Remy Franck
Pizzicato, October 2016

Tianwa Yang, one of the most talented violinists of our time, delivers a sparkling and truly exciting account of Lalo’s Symphonie Espagnole, very well supported by the Barcelona Orchestra and conductor Darrell Ang. This brings it definitely to the top of the available recordings of this brilliant work. © 2016 Pizzicato Read complete review

Lisa Flynn
WFMT (Chicago), October 2016

These two concertos—one a staple of the repertoire, the other almost unknown—share melodic richness and a Spanish influence. Lalo’s Symphonie espagnole reflects the quicksilver technique of its dedicatee, Pablo de Sarasate. Joan Manén, in his day almost as famous as his fellow Catalan Pau Casals, was an admired virtuoso violinist and a prominent composer. His Concierto español is suffused with technical demands, lyric warmth, and rhapsodic nostalgia. © 2016 WFMT (Chicago)

David Denton
David's Review Corner, October 2016

Two Spanish works for violin and orchestra, the one that is imitative having become part of the standard repertoire, the other one genuine Spanish and totally unknown. The first came from a composer who played the violin; the second from a stunningly brilliant exponent of the instrument who also composed. As has often been said, there is nothing fair in the world of music, for it was the French view of Spain that triumphed. With good fortune Eduard Lalo’s Symphonie espagnole was championed by the great virtuoso, Pablo de Sarasate, its easy listening melodies gaining audience approbation. Yet the work then struggled to retain its place in the concert hall, and for many years appeared—and was recorded—in a four movement version that omitted the third movement Intermezzo. It is, of course, played in its entirety by the remarkable Tianwa Yang, the technical hurdles tossed to one side with apparent ease. As with her recent Sarasate discs, she is not averse to lingering so as to savour moments of particular beauty, while rhythms are massaged to add interest. For all the magic of her account, it is the colours that the Barcelona orchestra bring to the performance, and their intrinsic Spanish mood, that sets the disc apart from an already oversubscribed catalogue. In complete contrast Joan Manén—born in Spain in 1883, sixty years after Lalo—enjoyed a spectacularly brilliant career as a young man as a soloist of quite incredible brilliance. Later he was to compose in every genre, but become so totally forgotten in later life, his funeral was attended by just a handful of people. Why such an attractive work is ignored is strange. Dare I say that it offers more interesting twists and turns than Lalo, the quite extended opening movement totally fascinating; the second hauntingly gorgeous, and a soloist’s showpiece for the finale. If you buy the disc for the Lalo you will have Manen’s wonderful surprise awaiting you. First class sound quality and my Naxos ‘disc of the month’. © 2016 David’s Review Corner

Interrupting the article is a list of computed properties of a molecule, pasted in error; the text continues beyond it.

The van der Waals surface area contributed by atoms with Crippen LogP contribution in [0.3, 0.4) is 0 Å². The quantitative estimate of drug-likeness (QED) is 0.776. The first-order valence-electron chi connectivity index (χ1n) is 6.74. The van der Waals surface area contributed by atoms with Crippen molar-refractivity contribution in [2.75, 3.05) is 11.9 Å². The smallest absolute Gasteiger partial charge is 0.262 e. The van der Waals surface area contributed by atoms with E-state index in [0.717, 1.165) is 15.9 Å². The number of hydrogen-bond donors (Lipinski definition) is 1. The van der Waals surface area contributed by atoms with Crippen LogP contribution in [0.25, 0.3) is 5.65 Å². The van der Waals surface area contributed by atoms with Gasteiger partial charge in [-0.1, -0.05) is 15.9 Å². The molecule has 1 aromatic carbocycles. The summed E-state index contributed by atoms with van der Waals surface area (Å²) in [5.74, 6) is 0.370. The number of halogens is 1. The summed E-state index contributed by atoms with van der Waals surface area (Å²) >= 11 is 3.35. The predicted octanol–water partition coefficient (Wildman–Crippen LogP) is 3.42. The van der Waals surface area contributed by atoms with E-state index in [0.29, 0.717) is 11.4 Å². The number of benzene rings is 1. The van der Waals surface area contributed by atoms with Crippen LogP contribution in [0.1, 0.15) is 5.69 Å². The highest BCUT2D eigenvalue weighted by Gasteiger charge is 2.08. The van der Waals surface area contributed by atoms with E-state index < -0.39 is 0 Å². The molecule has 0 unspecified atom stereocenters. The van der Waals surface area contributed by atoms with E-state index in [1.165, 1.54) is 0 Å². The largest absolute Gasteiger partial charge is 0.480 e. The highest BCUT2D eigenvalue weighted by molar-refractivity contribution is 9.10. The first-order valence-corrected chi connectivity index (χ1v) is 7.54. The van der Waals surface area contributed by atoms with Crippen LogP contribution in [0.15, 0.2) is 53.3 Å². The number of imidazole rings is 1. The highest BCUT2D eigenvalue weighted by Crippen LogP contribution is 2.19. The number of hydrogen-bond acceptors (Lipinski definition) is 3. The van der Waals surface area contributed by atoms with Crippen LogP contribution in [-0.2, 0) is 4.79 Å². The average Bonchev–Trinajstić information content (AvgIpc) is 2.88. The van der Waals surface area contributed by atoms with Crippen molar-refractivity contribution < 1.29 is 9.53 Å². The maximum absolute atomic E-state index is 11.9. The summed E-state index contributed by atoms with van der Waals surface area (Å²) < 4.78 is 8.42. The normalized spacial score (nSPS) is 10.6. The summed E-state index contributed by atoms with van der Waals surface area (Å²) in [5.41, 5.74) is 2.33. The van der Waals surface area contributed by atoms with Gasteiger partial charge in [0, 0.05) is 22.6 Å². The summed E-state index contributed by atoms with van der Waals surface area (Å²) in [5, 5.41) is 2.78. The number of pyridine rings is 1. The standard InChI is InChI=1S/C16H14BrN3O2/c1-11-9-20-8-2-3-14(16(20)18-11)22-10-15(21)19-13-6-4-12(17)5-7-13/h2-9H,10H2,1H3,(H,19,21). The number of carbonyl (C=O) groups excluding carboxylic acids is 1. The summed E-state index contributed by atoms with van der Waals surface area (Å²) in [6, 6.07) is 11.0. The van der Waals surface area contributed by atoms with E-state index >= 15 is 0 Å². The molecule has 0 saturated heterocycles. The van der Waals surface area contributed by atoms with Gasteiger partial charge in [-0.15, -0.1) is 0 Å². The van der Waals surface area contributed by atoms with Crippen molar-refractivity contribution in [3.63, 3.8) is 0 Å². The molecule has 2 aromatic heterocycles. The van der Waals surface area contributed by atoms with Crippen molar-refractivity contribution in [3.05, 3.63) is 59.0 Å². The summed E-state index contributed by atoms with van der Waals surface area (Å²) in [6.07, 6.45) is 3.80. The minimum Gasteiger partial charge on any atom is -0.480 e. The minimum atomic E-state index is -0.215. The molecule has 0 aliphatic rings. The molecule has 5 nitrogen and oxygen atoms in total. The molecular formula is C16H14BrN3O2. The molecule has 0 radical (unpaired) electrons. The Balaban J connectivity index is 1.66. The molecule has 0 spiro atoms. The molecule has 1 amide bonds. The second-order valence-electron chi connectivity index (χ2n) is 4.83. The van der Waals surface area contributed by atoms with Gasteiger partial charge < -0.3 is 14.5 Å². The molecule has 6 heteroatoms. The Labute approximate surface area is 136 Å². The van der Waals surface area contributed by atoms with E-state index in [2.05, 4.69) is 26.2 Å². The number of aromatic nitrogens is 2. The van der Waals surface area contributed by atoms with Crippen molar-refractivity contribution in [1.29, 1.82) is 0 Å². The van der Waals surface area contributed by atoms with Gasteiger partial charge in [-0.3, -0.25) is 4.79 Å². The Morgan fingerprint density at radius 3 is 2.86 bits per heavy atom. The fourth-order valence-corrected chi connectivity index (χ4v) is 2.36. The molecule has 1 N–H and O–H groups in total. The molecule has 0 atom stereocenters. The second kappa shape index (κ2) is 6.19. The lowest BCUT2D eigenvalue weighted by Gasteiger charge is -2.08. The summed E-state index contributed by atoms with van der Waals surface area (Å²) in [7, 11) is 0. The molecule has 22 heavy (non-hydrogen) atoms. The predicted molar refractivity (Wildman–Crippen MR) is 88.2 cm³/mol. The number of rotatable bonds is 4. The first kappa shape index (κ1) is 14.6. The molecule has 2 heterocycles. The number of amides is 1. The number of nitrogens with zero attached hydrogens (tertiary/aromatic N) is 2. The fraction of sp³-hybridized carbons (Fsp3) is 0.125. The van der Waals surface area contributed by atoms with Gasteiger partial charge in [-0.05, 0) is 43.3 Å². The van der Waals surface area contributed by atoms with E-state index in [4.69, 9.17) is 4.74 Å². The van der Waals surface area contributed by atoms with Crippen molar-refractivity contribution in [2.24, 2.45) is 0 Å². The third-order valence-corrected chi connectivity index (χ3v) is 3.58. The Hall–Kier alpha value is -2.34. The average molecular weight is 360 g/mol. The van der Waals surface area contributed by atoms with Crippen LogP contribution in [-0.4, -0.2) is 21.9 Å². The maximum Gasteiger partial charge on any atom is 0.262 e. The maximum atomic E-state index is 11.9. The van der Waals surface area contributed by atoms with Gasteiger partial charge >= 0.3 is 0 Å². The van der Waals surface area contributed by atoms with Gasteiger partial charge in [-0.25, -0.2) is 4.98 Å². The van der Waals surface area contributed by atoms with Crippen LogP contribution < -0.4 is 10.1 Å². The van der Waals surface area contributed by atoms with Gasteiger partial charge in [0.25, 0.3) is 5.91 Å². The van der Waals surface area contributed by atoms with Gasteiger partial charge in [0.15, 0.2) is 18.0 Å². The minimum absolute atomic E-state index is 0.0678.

David Mellor
Classic FM, September 2016

…[Tianwa Yang’s] playing cannot be faulted in any respect. She is enthusiastically (and idiomatically) accompanied by the Barcelona Symphony Orchestra under Darrell Ang. © 2016 Classic FM Read complete review